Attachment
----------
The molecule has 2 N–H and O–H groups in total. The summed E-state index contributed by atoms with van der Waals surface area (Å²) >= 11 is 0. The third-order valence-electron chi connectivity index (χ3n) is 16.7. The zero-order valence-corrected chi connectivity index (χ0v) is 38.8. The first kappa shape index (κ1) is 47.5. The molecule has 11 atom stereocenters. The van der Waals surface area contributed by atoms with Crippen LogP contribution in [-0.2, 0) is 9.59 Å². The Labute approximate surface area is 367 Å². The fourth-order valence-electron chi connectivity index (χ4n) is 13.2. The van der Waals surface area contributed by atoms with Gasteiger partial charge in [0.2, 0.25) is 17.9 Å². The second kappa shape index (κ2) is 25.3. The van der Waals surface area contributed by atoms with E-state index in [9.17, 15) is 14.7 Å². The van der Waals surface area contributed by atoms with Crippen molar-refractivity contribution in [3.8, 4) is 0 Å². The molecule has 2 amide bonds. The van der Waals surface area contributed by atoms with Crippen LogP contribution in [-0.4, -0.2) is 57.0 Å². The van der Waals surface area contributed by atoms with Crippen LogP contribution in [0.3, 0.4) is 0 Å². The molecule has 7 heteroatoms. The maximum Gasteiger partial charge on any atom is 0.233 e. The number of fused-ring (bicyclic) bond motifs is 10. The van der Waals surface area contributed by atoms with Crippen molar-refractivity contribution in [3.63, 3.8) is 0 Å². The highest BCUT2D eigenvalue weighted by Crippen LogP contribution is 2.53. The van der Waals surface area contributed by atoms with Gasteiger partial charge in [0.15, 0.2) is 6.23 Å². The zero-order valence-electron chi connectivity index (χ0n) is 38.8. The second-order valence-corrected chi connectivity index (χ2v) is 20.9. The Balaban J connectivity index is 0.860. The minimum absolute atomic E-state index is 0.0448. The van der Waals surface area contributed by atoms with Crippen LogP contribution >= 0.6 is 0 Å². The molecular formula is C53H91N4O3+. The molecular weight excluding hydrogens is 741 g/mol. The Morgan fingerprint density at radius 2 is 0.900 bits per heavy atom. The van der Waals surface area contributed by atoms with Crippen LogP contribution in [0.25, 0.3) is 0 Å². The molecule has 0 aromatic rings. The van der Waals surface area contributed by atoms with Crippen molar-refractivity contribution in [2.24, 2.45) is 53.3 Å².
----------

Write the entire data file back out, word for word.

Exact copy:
The molecule has 2 N–H and O–H groups in total. The summed E-state index contributed by atoms with van der Waals surface area (Å²) >= 11 is 0. The third-order valence-electron chi connectivity index (χ3n) is 16.7. The zero-order valence-corrected chi connectivity index (χ0v) is 38.8. The first kappa shape index (κ1) is 47.5. The molecule has 11 atom stereocenters. The van der Waals surface area contributed by atoms with Crippen LogP contribution in [-0.2, 0) is 9.59 Å². The Labute approximate surface area is 367 Å². The fourth-order valence-electron chi connectivity index (χ4n) is 13.2. The van der Waals surface area contributed by atoms with Gasteiger partial charge in [0.2, 0.25) is 17.9 Å². The second kappa shape index (κ2) is 25.3. The van der Waals surface area contributed by atoms with E-state index in [9.17, 15) is 14.7 Å². The van der Waals surface area contributed by atoms with Crippen molar-refractivity contribution in [3.8, 4) is 0 Å². The molecule has 2 amide bonds. The van der Waals surface area contributed by atoms with Crippen LogP contribution in [-0.4, -0.2) is 57.0 Å². The van der Waals surface area contributed by atoms with Crippen LogP contribution in [0.3, 0.4) is 0 Å². The molecule has 7 heteroatoms. The maximum Gasteiger partial charge on any atom is 0.233 e. The number of fused-ring (bicyclic) bond motifs is 10. The van der Waals surface area contributed by atoms with Crippen molar-refractivity contribution in [3.63, 3.8) is 0 Å². The highest BCUT2D eigenvalue weighted by Crippen LogP contribution is 2.53. The van der Waals surface area contributed by atoms with Gasteiger partial charge in [0.15, 0.2) is 6.23 Å². The zero-order valence-electron chi connectivity index (χ0n) is 38.8. The second-order valence-corrected chi connectivity index (χ2v) is 20.9. The Balaban J connectivity index is 0.860. The minimum absolute atomic E-state index is 0.0448. The van der Waals surface area contributed by atoms with Crippen LogP contribution >= 0.6 is 0 Å². The molecular formula is C53H91N4O3+. The molecular weight excluding hydrogens is 741 g/mol. The Morgan fingerprint density at radius 2 is 0.900 bits per heavy atom. The van der Waals surface area contributed by atoms with Crippen LogP contribution in [0.25, 0.3) is 0 Å². The molecule has 0 aromatic rings. The van der Waals surface area contributed by atoms with Crippen molar-refractivity contribution in [2.24, 2.45) is 53.3 Å².